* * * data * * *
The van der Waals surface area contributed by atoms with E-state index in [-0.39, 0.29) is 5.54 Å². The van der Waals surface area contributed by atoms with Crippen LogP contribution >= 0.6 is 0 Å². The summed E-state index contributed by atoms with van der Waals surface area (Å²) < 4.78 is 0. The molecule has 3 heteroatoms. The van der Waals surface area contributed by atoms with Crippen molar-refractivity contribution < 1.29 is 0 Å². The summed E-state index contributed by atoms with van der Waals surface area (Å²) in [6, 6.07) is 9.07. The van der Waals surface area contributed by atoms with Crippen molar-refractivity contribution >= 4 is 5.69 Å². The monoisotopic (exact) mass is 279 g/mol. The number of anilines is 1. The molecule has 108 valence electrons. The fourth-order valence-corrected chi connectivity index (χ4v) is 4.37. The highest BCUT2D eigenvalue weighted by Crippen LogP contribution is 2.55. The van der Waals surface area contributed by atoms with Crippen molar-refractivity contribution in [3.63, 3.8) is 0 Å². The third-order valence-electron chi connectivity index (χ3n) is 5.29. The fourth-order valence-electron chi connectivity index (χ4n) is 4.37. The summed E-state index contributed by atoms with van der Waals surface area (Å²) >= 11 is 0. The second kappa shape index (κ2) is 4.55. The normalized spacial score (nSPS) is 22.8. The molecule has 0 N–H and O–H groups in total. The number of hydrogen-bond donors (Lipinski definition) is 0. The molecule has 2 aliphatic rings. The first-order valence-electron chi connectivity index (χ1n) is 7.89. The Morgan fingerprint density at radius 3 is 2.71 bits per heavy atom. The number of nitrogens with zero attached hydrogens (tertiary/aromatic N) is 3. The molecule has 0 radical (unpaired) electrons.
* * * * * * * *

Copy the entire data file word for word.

The van der Waals surface area contributed by atoms with E-state index in [-0.39, 0.29) is 5.54 Å². The van der Waals surface area contributed by atoms with Crippen LogP contribution >= 0.6 is 0 Å². The summed E-state index contributed by atoms with van der Waals surface area (Å²) < 4.78 is 0. The molecule has 3 heteroatoms. The van der Waals surface area contributed by atoms with Crippen molar-refractivity contribution < 1.29 is 0 Å². The summed E-state index contributed by atoms with van der Waals surface area (Å²) in [6, 6.07) is 9.07. The van der Waals surface area contributed by atoms with Crippen molar-refractivity contribution >= 4 is 5.69 Å². The monoisotopic (exact) mass is 279 g/mol. The number of anilines is 1. The molecule has 108 valence electrons. The fourth-order valence-corrected chi connectivity index (χ4v) is 4.37. The highest BCUT2D eigenvalue weighted by Crippen LogP contribution is 2.55. The van der Waals surface area contributed by atoms with Crippen molar-refractivity contribution in [3.63, 3.8) is 0 Å². The third-order valence-electron chi connectivity index (χ3n) is 5.29. The fourth-order valence-electron chi connectivity index (χ4n) is 4.37. The summed E-state index contributed by atoms with van der Waals surface area (Å²) >= 11 is 0. The second kappa shape index (κ2) is 4.55. The normalized spacial score (nSPS) is 22.8. The molecule has 0 N–H and O–H groups in total. The number of hydrogen-bond donors (Lipinski definition) is 0. The molecule has 2 aliphatic rings. The first-order valence-electron chi connectivity index (χ1n) is 7.89. The Morgan fingerprint density at radius 3 is 2.71 bits per heavy atom. The number of nitrogens with zero attached hydrogens (tertiary/aromatic N) is 3. The molecule has 0 radical (unpaired) electrons.